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Articles by M Gallagher
Total Records ( 3 ) for M Gallagher
  T Miyazawa , M Gallagher , G Preti and P. M. Wise

People are often able to reliably detect a mixture of 2 or more odorants, even if they cannot reliably detect the individual mixture components when presented individually. This phenomenon has been called mixture agonism. However, for some mixtures, agonism among mixture components is greater in barely detectable mixtures than in more easily detectable mixtures (level dependence). Most studies that have used rigorous methods have focused on simple, 2-component (binary) mixtures. The current work takes the next logical step to study detection of 3-component (ternary) mixtures. Psychometric functions were measured for 5 unmixed compounds and for 3 ternary mixtures of these compounds (2 of 5, forced-choice method). Experimenters used air dilution olfactometry to precisely control the duration and concentration of stimuli and used gas chromatography/mass spectrometry to verify vapor-phase concentrations. For 2 of the 3 mixtures, agonism was approximately additive in general agreement with similar work on binary mixtures. A third mixture was no more detectable than the most detectable component, demonstrating a lack of agonism. None of the 3 mixtures showed evidence of level dependence. Agonism may be common in ternary mixtures, but general rules of mixture interaction have yet to emerge. For now, detection of any mixture must be measured empirically.

  R Chan , R Brooks , M Gallagher , J Erlich , P Snelling , J Chow and M. Suranyi

Background and objectives: Kidney disease–related loss is clinically significant in patients with ESRD and is related to depression and quality of life. The Kidney Disease Loss Scale (KDLS) was recently developed for long-term dialysis patients as a means of studying loss and applying it to clinical practice; however, its validity and usability in the other developmental stages of ESRD—predialysis and early dialysis—remain unknown. This study examined the validity and reliability of the KDLS in the long-term dialysis, early dialysis, and predialysis populations.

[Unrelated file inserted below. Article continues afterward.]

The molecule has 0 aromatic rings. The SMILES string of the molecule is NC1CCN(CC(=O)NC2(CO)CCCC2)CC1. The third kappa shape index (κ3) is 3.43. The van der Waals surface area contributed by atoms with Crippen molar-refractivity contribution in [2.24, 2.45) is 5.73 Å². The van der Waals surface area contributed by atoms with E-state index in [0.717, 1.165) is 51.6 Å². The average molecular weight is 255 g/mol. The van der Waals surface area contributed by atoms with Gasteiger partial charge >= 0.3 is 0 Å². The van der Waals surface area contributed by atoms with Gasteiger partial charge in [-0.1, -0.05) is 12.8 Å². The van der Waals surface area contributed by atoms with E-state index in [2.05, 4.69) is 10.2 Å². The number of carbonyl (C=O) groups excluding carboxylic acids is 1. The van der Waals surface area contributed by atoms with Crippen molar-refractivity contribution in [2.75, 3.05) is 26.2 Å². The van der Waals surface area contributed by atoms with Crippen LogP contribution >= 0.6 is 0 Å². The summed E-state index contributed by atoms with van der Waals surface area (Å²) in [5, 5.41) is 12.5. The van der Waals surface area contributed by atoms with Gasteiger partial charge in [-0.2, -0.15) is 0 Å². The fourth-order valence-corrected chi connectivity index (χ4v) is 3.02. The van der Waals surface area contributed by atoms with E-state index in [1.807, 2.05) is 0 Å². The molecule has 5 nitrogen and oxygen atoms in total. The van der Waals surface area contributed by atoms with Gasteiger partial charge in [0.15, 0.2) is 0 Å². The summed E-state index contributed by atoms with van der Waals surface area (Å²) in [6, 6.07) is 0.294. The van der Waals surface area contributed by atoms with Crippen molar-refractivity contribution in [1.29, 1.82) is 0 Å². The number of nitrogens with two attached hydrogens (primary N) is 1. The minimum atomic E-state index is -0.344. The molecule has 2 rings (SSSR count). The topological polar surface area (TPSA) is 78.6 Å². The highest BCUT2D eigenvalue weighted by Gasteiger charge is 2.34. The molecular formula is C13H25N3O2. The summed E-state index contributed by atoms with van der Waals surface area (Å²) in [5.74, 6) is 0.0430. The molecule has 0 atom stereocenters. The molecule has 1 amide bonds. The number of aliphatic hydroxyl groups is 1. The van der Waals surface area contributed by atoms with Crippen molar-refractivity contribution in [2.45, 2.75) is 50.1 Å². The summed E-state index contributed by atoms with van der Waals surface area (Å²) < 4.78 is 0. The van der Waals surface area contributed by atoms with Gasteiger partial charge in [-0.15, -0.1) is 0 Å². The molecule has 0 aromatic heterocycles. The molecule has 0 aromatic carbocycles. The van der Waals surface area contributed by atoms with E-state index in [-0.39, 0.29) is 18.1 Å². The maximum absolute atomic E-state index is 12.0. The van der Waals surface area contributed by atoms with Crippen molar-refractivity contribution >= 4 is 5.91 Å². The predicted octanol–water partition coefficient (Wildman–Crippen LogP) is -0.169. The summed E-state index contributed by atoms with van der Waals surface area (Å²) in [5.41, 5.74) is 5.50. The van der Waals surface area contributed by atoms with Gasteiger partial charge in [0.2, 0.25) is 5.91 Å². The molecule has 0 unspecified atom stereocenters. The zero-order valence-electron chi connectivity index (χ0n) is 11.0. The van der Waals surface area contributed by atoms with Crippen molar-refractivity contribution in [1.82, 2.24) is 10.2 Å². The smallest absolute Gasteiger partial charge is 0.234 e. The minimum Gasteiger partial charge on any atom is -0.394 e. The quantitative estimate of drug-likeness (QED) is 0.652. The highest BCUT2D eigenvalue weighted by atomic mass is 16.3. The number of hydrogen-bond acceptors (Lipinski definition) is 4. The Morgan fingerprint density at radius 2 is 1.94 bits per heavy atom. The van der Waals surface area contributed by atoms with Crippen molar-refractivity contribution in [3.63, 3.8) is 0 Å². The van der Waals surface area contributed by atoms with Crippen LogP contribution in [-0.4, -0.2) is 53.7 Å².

Design, setting, participants, & measurements: Four groups of participants were recruited from four large university teaching hospitals in the Sydney metropolitan area. Participants were long-term dialysis (n = 151), early dialysis (n = 163), and predialysis (n = 111) patients. An additional independent group of dialysis (n = 50) patients were recruited to measure the test–retest reliability. Multisample confirmatory factor analysis and correlational analysis were used.

Results: Results demonstrated good internal consistency and test–retest reliability for KDLS. Multisample confirmatory factor analysis indicated that the factor structure of KDLS was invariant across samples and thus supported its construct validity. The convergent and discriminant validities of KDLS were supported by its correlations with scales that measure health-related quality of life, depression, and positive affect in the expected directions and magnitudes. The KDLS was sensitive to the developmental stages of ESRD.

Conclusions: These findings demonstrated that the concept of loss exists in dialysis patients. The KDLS is a reliable measure of loss in ESRD and valid in the developmental stages of ESRD.

  H. J Lee , M Gallagher and P. C. Holland

The central amygdala nucleus (CeA) plays a critical role in cognitive processes beyond fear conditioning. For example, intact CeA function is essential for enhancing attention to conditioned stimuli (CSs). Furthermore, this enhanced attention depends on the CeA's connections to the nigrostriatal system. In the current study, we examined the role of the CeA's connections to two midbrain dopamine regions, the substantia nigra pars compacta (SNc) and the ventral tegmental area (VTA), in processing CS information when predictions of reward or nonreward were confirmed or disconfirmed. Initially, two different retrograde tracers were injected into the SNc and the VTA of rats, to label CeA cells. Different groups of rats then received a visual CS either paired or unpaired with food. Finally, Fos induction was assessed after a test session in which rats were exposed to the visual CS alone or paired with food. Colabeling of Fos and the retrograde tracer(s) showed that CeA neurons projecting to the SNc, but not to the VTA, were engaged in processing CS information when the training and testing conditions differed. These results suggest that the CeA–nigral pathway represents prediction error information during appetitive conditioning.

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